Research into complementary and alternative medicine: problems and potentialBMJ 2001; 322 doi: https://doi.org/10.1136/bmj.322.7279.161 (Published 20 January 2001) Cite this as: BMJ 2001;322:161
- a Division of Extramural Research, Training and Review, National Center for Complementary and Alternative Medicine, National Institutes of Health, 9000 Rockville Pike, Bethesda MD 20892-2182, USA
- b National Center for Complementary and Alternative Medicine
- Correspondence to: R L Nahin
The growing use of unsubstantiated complementary and alternative medicine therapies by people in the United States1 along with its increasing coverage by third party payers2 encouraged Congress to create the National Center for Complementary and Alternative Medicine (NCCAM) at the National Institutes of Health. The centre's mission is “to explore complementary and alternative healing practices in the context of rigorous science; to educate and training CAM researchers; and to disseminate authoritative information to the public and professionals.”3 To complete this mission, NCCAM supports publicly relevant and scientifically rigorous research to identify those complementary and alternative medicine practices that are safe and effective.
The centre's resources, although generous ($68.3m (£46m) for fiscal year 2000), are not sufficient to study all complementary and alternative medicine practices. NCCAM therefore developed criteria to help prioritise the many possible research opportunities (box). As part of the evaluation process, NCCAM seeks advice from its national advisory council, complementary and alternative medicine and conventional clinicians, members of the scientific research community, the public, sister federal agencies, and other stakeholders.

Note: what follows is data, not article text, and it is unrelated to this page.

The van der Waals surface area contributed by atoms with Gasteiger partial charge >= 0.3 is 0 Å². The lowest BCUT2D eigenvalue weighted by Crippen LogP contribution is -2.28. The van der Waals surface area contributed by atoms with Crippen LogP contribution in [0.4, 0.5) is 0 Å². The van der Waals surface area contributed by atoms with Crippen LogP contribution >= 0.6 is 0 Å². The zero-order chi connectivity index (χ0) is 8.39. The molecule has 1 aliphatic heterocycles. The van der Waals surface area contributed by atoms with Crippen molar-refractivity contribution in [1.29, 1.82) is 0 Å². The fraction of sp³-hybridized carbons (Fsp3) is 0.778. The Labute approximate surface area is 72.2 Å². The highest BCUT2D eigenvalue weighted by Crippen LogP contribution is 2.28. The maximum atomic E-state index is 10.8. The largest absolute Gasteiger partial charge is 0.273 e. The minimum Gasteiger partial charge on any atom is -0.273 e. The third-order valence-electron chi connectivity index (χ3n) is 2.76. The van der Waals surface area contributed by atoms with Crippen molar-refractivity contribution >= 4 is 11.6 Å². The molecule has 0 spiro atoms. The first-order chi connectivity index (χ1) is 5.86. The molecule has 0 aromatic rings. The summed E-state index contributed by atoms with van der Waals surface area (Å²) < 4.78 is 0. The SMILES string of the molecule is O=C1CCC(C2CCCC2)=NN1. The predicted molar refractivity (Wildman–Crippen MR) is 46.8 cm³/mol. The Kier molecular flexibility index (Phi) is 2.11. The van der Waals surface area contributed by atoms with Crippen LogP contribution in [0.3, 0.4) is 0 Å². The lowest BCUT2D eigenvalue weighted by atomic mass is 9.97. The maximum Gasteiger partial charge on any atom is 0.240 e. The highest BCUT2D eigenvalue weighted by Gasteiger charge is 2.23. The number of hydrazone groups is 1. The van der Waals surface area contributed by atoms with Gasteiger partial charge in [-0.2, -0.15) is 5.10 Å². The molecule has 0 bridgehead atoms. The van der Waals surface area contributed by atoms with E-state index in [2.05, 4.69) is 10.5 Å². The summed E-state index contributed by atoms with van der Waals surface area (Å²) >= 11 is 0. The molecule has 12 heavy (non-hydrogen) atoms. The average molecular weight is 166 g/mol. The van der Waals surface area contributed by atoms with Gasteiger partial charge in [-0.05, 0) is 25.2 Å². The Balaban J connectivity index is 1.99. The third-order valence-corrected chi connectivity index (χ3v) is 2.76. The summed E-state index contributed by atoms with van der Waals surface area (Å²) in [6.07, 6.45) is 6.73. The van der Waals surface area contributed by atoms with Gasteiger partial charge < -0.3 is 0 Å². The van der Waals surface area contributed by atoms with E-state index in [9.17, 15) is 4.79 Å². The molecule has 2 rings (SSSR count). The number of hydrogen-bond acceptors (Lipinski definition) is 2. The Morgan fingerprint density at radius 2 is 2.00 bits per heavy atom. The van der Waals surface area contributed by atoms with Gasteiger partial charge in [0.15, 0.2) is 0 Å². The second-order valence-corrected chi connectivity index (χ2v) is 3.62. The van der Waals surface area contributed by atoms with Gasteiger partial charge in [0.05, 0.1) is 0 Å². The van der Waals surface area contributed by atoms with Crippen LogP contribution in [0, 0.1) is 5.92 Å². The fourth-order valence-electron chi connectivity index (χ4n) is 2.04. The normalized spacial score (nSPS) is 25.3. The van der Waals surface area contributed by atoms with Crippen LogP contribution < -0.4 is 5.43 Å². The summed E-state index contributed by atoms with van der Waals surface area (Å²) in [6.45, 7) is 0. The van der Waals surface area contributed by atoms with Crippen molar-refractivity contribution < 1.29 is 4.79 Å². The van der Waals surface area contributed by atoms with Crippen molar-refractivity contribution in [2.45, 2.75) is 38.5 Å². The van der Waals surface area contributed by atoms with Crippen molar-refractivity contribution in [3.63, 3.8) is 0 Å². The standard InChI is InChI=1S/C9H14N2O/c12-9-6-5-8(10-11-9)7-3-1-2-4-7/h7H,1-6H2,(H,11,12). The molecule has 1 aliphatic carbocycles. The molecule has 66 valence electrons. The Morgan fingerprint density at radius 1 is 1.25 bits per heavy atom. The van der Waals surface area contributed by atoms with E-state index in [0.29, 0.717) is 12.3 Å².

Many early clinical trials investigating complementary and alternative medicine have had serious flaws
Clinical investigations of complementary and alternative medicine are made difficult by factors such as use of complex, individualised treatments and lack of standardisation of herbal medicines
Other problems include difficulties in accruing, randomising, and retaining patients and in identifying appropriate placebo interventions
Despite these complexities, rigorously designed clinical trials are possible, including pragmatic studies of complete complementary and alternative medicine systems
Strong commitment is required from the research community to provide information about complementary and alternative medicines to the public and health professionals
Allocation of resources
Staff at the centre are often asked why limited resources are being spent on research that is perceived as replicating previously published work, especially when other western countries have already integrated some of these practices into standard care. Unfortunately, many of the studies have been small, their results variable or inconsistent, and their research designs inadequate. Systematic reviews have found that many clinical trials testing complementary or alternative medicine have major flaws, such as insufficient statistical power, poor controls, inconsistency of treatment or product, and lack of comparisons with other treatments, with placebo, or with both. These reviews typically conclude that larger, well designed studies are necessary before making authoritative recommendations. Specific examples of such reviews include the use of Hypericum perforatum (St John's wort) to treat depression4; Ginkgo biloba to delay cognitive decline in patients with Alzheimer's disease5; Serenoa repens (saw palmetto) to relieve symptoms associated with benign prostatic hyperplasia6; and glucosamine and chondroitin sulphate to treat osteoarthritis.7 NCCAM is currently supporting randomised controlled trials for these four dietary supplements that have been designed with the scientific rigour demanded by experienced scientists and the American public.